For instance, the young patient is helped to reveal his or her inner feelings and worries not only through words, but also through drawings and fantasy play. In the treatment of all but late adolescents, parents are usually consulted to round out the picture of the child's life. The goal of child and adolescent analysis is the removal of the psychological roadblocks that interfere with normal development.

Is Psychoanalysis Only a Therapy?

Although psychoanalysis began as a tool for therapy, it is, in addition, a method of investigation and a general theory of mental functioning, behavior, and human development.

Psychoanalytic knowledge is the basis of most in-depth approaches to therapy. Whatever the modifications, the insights of psychoanalysis form the underpinnings of much of the psychotherapy employed in general psychiatric practice, child psychiatry, and in other individual, family, and group therapies.

Through its examination of the complex relationship between body and mind, psychoanalysis tries to further our understanding of human emotions in health and in medical illnesses.

Since psychoanalysis seeks to explain how the human mind works, it contributes insight into what the human mind produces. In so doing, it has had a profound influence on many aspects of contemporary culture.

The Psychoanalytic Perspective

Psychoanalysts today appreciate the persistent power of the irrational in shaping or limiting human lives, and remain skeptical of the quick cure, the deceptively easy answer, the trendy or sensational solution. They know that psychoanalysis is a strong and sophisticated tool for obtaining self-awareness, helping patients free themselves from unnecessary suffering while improving and deepening human relationships.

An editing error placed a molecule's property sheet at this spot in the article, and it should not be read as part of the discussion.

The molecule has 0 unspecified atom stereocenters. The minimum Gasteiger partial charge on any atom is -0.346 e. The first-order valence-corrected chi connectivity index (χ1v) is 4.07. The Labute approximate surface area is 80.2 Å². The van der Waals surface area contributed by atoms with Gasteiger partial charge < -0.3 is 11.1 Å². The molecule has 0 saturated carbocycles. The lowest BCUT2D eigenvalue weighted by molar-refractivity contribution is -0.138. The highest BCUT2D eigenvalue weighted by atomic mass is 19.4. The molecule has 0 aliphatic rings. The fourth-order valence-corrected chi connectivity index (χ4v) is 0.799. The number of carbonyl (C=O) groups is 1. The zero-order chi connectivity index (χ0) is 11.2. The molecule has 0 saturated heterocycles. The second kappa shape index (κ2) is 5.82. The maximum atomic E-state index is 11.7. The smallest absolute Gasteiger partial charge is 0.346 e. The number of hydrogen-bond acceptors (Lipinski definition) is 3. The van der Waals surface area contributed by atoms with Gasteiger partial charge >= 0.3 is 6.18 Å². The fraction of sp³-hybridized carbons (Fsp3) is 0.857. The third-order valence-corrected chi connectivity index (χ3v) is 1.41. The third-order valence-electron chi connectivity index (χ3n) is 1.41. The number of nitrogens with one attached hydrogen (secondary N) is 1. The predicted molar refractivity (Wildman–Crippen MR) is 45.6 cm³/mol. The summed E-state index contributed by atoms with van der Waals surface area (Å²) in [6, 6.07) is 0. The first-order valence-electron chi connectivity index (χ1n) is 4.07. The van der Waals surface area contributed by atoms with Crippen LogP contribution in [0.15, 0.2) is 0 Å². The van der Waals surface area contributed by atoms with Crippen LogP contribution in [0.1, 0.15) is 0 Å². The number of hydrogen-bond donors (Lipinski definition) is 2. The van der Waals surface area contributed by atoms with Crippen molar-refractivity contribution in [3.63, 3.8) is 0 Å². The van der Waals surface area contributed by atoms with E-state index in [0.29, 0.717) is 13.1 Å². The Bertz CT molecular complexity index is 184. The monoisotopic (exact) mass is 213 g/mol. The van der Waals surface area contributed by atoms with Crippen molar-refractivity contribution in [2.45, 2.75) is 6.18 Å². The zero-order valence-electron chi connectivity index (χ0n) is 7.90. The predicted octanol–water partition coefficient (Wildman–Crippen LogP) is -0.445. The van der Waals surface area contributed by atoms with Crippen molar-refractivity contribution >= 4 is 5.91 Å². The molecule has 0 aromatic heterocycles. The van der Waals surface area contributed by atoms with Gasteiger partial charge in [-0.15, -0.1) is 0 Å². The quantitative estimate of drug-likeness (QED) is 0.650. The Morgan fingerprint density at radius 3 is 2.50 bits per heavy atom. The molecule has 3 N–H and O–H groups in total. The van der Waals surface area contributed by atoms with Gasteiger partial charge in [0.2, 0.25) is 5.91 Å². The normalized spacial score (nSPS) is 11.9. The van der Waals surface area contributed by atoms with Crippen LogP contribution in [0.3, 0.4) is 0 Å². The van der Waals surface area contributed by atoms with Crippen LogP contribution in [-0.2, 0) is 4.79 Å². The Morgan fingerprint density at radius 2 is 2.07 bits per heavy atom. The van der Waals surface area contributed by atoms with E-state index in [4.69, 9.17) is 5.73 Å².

Who Is a Psychoanalyst?

The designation "psychoanalyst" is not protected by federal or state law. Anyone, even an untrained person, may use the title. It is therefore important to know the practitioner's credentials before beginning treatment.

Psychoanalysts trained in institutes accredited by the American Psychoanalytic Association are already specialists in their own fields (such as psychiatry, psychology or social work) before they begin their advanced training. Whatever their background, all accepted candidates have five to ten more years of training consisting of three parts: a personal psychoanalysis, training in theory and technique, and psychoanalyses of patients under the supervision of senior analysts. In addition they must meet high ethical, psychological, and professional standards.

Psychoanalysts, however, do not limit their practice to psychoanalysis alone but also provide psychotherapy and include treatment with medication where appropriate. Their training also enhances their extensive activities as teachers, supervisors, consultants, and researchers in the many different settings in which they work.

How Do You Find a Psychoanalyst?

The St. Louis Psychoanalytic Institute is the only accredited source of psychoanalytic training in the St. Louis region. We will be pleased to supply you with a list of analysts in practice in the St. Louis area. In addition, as a member of the American Psychoanalytic Association we can also provide names of analysts in other communities.

For those who cannot afford private fees, evaluation and referral may be available through the Herbert S. Schiele Treatment Center.